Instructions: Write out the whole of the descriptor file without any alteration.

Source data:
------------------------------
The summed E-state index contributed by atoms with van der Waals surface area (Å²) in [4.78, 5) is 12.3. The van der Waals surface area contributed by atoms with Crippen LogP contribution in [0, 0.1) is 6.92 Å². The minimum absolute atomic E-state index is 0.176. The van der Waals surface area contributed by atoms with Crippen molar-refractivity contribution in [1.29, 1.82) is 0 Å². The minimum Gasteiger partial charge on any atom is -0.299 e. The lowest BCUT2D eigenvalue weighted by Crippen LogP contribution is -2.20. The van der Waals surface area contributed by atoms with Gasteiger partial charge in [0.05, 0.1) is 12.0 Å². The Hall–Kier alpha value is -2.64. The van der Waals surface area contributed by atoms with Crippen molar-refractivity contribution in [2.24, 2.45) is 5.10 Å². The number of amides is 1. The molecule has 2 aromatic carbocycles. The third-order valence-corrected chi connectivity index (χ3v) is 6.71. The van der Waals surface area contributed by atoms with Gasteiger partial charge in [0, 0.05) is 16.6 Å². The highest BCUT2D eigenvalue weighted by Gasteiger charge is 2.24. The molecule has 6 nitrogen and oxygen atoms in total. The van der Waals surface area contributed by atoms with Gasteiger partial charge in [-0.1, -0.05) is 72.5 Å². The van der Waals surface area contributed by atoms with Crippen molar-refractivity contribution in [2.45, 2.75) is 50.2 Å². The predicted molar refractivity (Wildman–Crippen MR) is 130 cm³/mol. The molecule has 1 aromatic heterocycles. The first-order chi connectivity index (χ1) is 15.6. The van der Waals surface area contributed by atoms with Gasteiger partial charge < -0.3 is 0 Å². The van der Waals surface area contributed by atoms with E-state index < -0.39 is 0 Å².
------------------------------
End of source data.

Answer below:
The summed E-state index contributed by atoms with van der Waals surface area (Å²) in [4.78, 5) is 12.3. The van der Waals surface area contributed by atoms with Crippen LogP contribution in [0, 0.1) is 6.92 Å². The minimum absolute atomic E-state index is 0.176. The van der Waals surface area contributed by atoms with Crippen molar-refractivity contribution in [1.29, 1.82) is 0 Å². The minimum Gasteiger partial charge on any atom is -0.299 e. The lowest BCUT2D eigenvalue weighted by Crippen LogP contribution is -2.20. The van der Waals surface area contributed by atoms with Gasteiger partial charge in [0.05, 0.1) is 12.0 Å². The Hall–Kier alpha value is -2.64. The van der Waals surface area contributed by atoms with Crippen molar-refractivity contribution in [2.24, 2.45) is 5.10 Å². The number of amides is 1. The molecule has 2 aromatic carbocycles. The third-order valence-corrected chi connectivity index (χ3v) is 6.71. The van der Waals surface area contributed by atoms with Gasteiger partial charge in [0, 0.05) is 16.6 Å². The highest BCUT2D eigenvalue weighted by Gasteiger charge is 2.24. The molecule has 6 nitrogen and oxygen atoms in total. The van der Waals surface area contributed by atoms with Gasteiger partial charge in [-0.1, -0.05) is 72.5 Å². The van der Waals surface area contributed by atoms with Crippen molar-refractivity contribution in [2.45, 2.75) is 50.2 Å². The predicted molar refractivity (Wildman–Crippen MR) is 130 cm³/mol. The molecule has 1 aromatic heterocycles. The first-order chi connectivity index (χ1) is 15.6. The van der Waals surface area contributed by atoms with Gasteiger partial charge < -0.3 is 0 Å². The van der Waals surface area contributed by atoms with E-state index < -0.39 is 0 Å².